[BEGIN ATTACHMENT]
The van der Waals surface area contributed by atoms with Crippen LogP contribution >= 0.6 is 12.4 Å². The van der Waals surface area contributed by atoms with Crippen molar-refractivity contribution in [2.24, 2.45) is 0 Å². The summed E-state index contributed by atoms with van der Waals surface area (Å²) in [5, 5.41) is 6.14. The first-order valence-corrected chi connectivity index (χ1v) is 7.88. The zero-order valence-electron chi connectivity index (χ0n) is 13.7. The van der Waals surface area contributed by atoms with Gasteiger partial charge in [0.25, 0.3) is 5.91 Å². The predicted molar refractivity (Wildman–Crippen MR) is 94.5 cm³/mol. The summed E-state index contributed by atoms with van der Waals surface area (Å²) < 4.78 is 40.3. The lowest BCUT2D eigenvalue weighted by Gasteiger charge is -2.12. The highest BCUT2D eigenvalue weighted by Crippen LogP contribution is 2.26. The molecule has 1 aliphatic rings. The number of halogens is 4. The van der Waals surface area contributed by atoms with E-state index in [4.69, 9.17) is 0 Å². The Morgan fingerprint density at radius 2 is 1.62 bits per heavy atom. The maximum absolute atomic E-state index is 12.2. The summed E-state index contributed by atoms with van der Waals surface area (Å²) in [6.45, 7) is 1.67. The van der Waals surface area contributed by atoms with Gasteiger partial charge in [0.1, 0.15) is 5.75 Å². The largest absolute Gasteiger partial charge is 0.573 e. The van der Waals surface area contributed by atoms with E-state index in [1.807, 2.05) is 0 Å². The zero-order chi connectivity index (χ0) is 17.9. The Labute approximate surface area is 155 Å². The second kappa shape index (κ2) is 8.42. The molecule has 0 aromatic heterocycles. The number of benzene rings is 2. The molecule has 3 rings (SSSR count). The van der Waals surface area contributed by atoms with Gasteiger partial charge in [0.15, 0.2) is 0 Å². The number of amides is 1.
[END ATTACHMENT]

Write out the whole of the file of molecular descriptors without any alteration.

The van der Waals surface area contributed by atoms with Crippen LogP contribution >= 0.6 is 12.4 Å². The van der Waals surface area contributed by atoms with Crippen molar-refractivity contribution in [2.24, 2.45) is 0 Å². The summed E-state index contributed by atoms with van der Waals surface area (Å²) in [5, 5.41) is 6.14. The first-order valence-corrected chi connectivity index (χ1v) is 7.88. The zero-order valence-electron chi connectivity index (χ0n) is 13.7. The van der Waals surface area contributed by atoms with Gasteiger partial charge in [0.25, 0.3) is 5.91 Å². The predicted molar refractivity (Wildman–Crippen MR) is 94.5 cm³/mol. The summed E-state index contributed by atoms with van der Waals surface area (Å²) < 4.78 is 40.3. The lowest BCUT2D eigenvalue weighted by Gasteiger charge is -2.12. The highest BCUT2D eigenvalue weighted by Crippen LogP contribution is 2.26. The molecule has 1 aliphatic rings. The number of halogens is 4. The van der Waals surface area contributed by atoms with E-state index in [4.69, 9.17) is 0 Å². The Morgan fingerprint density at radius 2 is 1.62 bits per heavy atom. The maximum absolute atomic E-state index is 12.2. The summed E-state index contributed by atoms with van der Waals surface area (Å²) in [6.45, 7) is 1.67. The van der Waals surface area contributed by atoms with Gasteiger partial charge in [0.1, 0.15) is 5.75 Å². The largest absolute Gasteiger partial charge is 0.573 e. The van der Waals surface area contributed by atoms with E-state index in [1.807, 2.05) is 0 Å². The zero-order chi connectivity index (χ0) is 17.9. The Labute approximate surface area is 155 Å². The second kappa shape index (κ2) is 8.42. The molecule has 0 aromatic heterocycles. The number of benzene rings is 2. The molecule has 3 rings (SSSR count). The van der Waals surface area contributed by atoms with Gasteiger partial charge in [0.15, 0.2) is 0 Å². The number of amides is 1.